Gazprom will not lose out on business after Moscow passes legislation stripping it of a monopoly on exports of liquefied natural gas, because demand from China will outstrip Russian output of conventional and unconventional fuel for years.
The government has approved a draft law to allow gas producers other than Gazprom to ship LNG abroad to try to spur new projects and help Russia double its global market share to between 35 and 40 million tons by 2020.
The law, seen by many as a rap on the knuckles for Gazprom, which officials have criticized for being slow to boost its presence in the LNG market, is expected to be signed into law by President Vladimir Putin this year and come into effect in 2014.
But even though it loses its monopoly, Gazprom should be relatively unscathed by the bill. It will still dominate a pipeline network used for much of Russia's gas exports and, with Chinese leaders promising to tackle pollution, demand for cleaner energy supplies such as gas is set to rocket.
"China's potential for gas consumption is high, meaning that it is not an LNG-or-pipeline question," said Kyle Davis, partner at law firm Goltsblat BLP. "And China will need lots of gas. Right now China runs on coal but all indications are that for environmental and other reasons China plans to greatly increase gas consumption in the near future."
Gazprom did not respond to an e-mail seeking comment.
The company has a sole LNG plant on Russia's Pacific island of Sakhalin and plans to add at least one more in the Far East to ship super-cooled gas to Asian markets by 2018.
Its local competitors Rosneft and Novatek, teaming up with international majors such as ExxonMobil, Total or China's CNPC, also plan LNG plants, with the first one expected to be launched by 2017.
But Tatiana Mitrova, head of the oil and gas department at the Academy of Sciences Energy Research Institute, said neither Rosneft nor Novatek would be able to access the pipes.
"Thus pipeline gas is the most interesting for China given its importance for the country's energy security," she said.
"This is not a crucial issue for now given increasing supplies from Central Asia but this route is not the safest," she said, referring to shipments through the Central Asian region, where the political environment is clouded by uncertainty over leadership succession.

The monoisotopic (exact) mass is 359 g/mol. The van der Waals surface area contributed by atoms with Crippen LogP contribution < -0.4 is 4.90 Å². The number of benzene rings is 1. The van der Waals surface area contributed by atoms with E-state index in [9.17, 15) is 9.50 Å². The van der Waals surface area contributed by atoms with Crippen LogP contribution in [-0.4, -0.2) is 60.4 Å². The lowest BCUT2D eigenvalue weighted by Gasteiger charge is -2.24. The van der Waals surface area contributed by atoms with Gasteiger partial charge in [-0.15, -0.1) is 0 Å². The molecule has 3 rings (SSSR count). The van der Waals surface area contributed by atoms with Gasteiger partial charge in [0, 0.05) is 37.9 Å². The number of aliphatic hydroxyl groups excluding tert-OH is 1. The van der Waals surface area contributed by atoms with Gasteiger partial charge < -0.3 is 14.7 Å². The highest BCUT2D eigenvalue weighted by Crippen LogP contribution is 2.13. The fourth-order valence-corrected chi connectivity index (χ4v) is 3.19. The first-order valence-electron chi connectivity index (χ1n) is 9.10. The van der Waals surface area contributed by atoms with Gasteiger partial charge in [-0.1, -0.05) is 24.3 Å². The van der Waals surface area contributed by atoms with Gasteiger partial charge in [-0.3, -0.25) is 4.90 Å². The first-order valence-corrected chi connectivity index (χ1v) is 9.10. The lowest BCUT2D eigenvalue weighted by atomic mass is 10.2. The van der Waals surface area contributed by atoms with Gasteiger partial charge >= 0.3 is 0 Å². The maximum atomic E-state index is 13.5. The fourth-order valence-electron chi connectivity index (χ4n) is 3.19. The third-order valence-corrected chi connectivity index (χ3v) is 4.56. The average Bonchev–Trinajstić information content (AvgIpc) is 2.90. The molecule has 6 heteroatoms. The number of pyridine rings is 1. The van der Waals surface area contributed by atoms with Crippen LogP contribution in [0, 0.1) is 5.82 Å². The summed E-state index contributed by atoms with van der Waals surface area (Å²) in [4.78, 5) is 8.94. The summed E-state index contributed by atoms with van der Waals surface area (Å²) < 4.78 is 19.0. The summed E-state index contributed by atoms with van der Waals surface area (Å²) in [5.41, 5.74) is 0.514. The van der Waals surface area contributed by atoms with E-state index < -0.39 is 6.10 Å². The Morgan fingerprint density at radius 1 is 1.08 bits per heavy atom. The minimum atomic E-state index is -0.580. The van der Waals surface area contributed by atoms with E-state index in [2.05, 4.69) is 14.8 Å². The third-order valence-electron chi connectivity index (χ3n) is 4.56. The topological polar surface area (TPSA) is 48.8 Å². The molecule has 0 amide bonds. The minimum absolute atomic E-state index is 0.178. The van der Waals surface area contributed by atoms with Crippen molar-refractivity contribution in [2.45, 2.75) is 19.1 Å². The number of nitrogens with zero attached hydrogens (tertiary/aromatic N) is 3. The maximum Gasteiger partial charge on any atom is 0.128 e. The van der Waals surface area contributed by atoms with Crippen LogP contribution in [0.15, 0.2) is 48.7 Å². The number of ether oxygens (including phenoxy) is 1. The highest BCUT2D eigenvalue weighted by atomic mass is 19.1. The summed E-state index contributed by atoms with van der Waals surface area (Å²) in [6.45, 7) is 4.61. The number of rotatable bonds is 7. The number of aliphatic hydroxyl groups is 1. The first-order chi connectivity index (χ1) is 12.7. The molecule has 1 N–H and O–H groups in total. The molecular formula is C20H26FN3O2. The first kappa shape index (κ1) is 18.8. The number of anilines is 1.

China bought 42.5 billion cubic meters of gas from abroad last year. That was up more than 30 percent compared with 2011 and a nearly 10-fold increase from 2007.
Natural gas demand rose 13.5 percent in the first nine months of 2013 for example, 4.3 percentage points faster than production despite a push into unconventional reserves.
In its annual International Energy Outlook this year, the U.S. Energy Information Administration said China's gas consumption was set to rise by more than 360 percent between 2010 and 2040 to reach almost 500 bcm.
And pipeline gas to China from Central Asia comes in at an average $9 per million British Thermal Units, or mmBtu, much cheaper that the super-cooled fuel shipped from mainly Qatar, Australia and Malaysia.
Beijing's main supplier of pipeline gas is Turkmenistan, once Gazprom's ally, which plans to triple flows to China to up to 65 bcm by 2020 from 20 bcm shipped last year.
Gazprom has been in talks for years to build its own export pipeline to China, both to ship 38 bcm annually and put some of its East Siberian fields on stream.
It agreed on a pricing formula, but not on price, planning to sign the final deal by the end of the year.
An adviser to CNPC, who declined to be named, said: "Both sides are set to make compromises, though the gap is still there. But the gap will narrow as more natural gas gets developed."
Some analysts say Gazprom should invite China to jointly develop gas fields as Turkmenistan did to speed up production.
"We believe that Gazprom may over time become a leading supplier of natural gas to China, delivered both through the pipeline and in the form of LNG," ratings agency Fitch said in September.